UND goalkeeper Johnson breaks 62-year-old school record

GRAND FORKS -- Midway through the second period, pockets of applause broke out around Ralph Engelstad Arena.Fans behind University of North Dakota's goaltender started chanting "Cam John-son!"Others yelled through the glass, telling him congratul...

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University of North Dakota goalie Cam Johnson, left, gets ready for Alabama Huntsville’s Tyler Poulsen, center, shot attempt during Friday’s game at the Ralph Engelstad Arena. (FNS Photo by Jesse Trelstad)

GRAND FORKS - Midway through the second period, pockets of applause broke out around Ralph Engelstad Arena.
Fans behind University of North Dakota’s goaltender started chanting “Cam John-son!”
Others yelled through the glass, telling him congratulations.
“Yeah, I knew when the record was set,” Johnson said.
A 62-year-old school record fell Friday night in Ralph Engelstad Arena as Cam Johnson ran his scoreless streak to 278 minutes, 38 seconds during North Dakota’s 1-0 victory over Alabama Huntsville. It marked a fourth consecutive shutout for the sophomore, who hasn’t allowed a goal since Dec. 4 against Denver.
Johnson smashed the previous-long scoreless streak of 249:41 set by Gerald ‘Spike’ Schultz in 1954 and now has the second-longest scoreless run in college hockey history. The NCAA record is 375:01, set by Lake Superior State’s Blaine Lacher in 1994.
During Friday night’s 19-save performance, Johnson surpassed scoreless streaks of NHL goalies Ryan Miller (224:49, 2001), Cory Schneider (242:19, 2006), Scott Clemmenson (254:23, 1998), Ben Scrivens (267:11, 2010) and Brian Elliott (269:52, 2006).
Johnson has now made 133 stops in a row -- and every single one was needed Friday as his team struggled to produce offense with star forwards Nick Schmaltz and Brock Boeser, who are absent at the World Junior Championship.
His best stop came late in the second period -- after he already set the school record -- when he stoned Chargers forward Tyler Poulsen on a penalty shot.
Johnson, who has still yet to lose a start at UND, lowered his goals-against average to 1.08 and improved his save percentage to .958. In his seven starts since returning from a groin injury that forced him to miss 10 games, Johnson is 7-0 with a 0.43 goals-against average and a .985 save percentage.
“He’s been a wall for us -- from the stretch run in the first half and continuing to today,” UND coach Brad Berry said. “I go back to the preparation side of it.”
Berry has praised Johnson for doing a good job preparing for games this season, taking over the No. 1 spot from Zane McIntyre, who signed with the Boston Bruins after last season.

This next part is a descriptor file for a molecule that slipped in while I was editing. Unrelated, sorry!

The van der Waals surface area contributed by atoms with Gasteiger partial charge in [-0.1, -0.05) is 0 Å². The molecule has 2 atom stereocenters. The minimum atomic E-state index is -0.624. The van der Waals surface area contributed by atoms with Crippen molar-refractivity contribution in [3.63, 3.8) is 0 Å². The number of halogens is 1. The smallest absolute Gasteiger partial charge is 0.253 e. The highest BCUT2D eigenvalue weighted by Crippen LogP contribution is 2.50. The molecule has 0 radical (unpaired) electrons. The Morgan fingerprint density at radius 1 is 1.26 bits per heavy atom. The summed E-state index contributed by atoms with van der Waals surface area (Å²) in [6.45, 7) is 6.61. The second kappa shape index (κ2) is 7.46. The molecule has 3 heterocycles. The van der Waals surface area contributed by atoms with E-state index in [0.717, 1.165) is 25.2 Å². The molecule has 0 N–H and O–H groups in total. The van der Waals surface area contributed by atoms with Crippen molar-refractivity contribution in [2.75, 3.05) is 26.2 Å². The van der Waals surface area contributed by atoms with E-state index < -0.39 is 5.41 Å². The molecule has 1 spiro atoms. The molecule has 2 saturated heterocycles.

The preparations for Friday may have been especially difficult considering UND was a week off and Johnson knew that a school record was looming.
“I tried not to focus on it too much,” said Johnson, who hasn’t allowed more than one even-strength goal in any appearance this season. “If I worried about that, obviously, my mind would have been wandering. It was definitely in the back of my head, but it was something I was trying to keep back there and not worry too much about.”
Johnson said the scoreless record is special to him.
“It means a lot at a school like this, as long as this program has been around and with all of the historic players who have played here,” Johnson said. “It’s pretty cool that my name will go down in history, so that means a lot.”
Once again, UND’s defensive corps played strong in front of Johnson. They blocked 11 shots -- several on good looks for the Chargers, who fell to 4-13-2. Defenseman Tucker Poolman led the team with five blocks.
Offensively, UND piled up the shots but struggled to finish.
The lone goal came just as a five-on-three expired midway through the second period.
Forward Bryn Chyzyk snapped a sharp-angle shot on net and the rebound kicked to the left point. Defenseman Keaton Thompson picked up the puck, froze the goalie and threaded a pass through the seam to Chyzyk, who one-timed it for his first goal in 10 games.
“It has been a while,” Chyzyk said. “I was starting to get a little frustrated at the end of the first half. I think it was a good mental break for me to go home for Christmas and come back fresh.”
The Chargers put together a couple of threatening shifts in the third period, but couldn’t get one past Johnson. The tense moments at the game were different for Johnson, whose previous shutouts came by the scores of 4-0, 4-0 and 3-0.
“The guys did a great job in front of me blocking shots, boxing guys out and chipping out pucks,” Johnson said. “I’ve got to give credit to those guys. They played great in front of me and played great defensively.”
Notes: There was a moment of silence before the game for former UND national champion forward Scott Dub of Pisek, N.D., who passed away last month. . . There were dueling pianos at the game for the first time ever at Ralph Engelstad Arena. . . UND’s sellout streak came to an end Friday with an attendance of 11,334, exactly 300 shy of a sellout.

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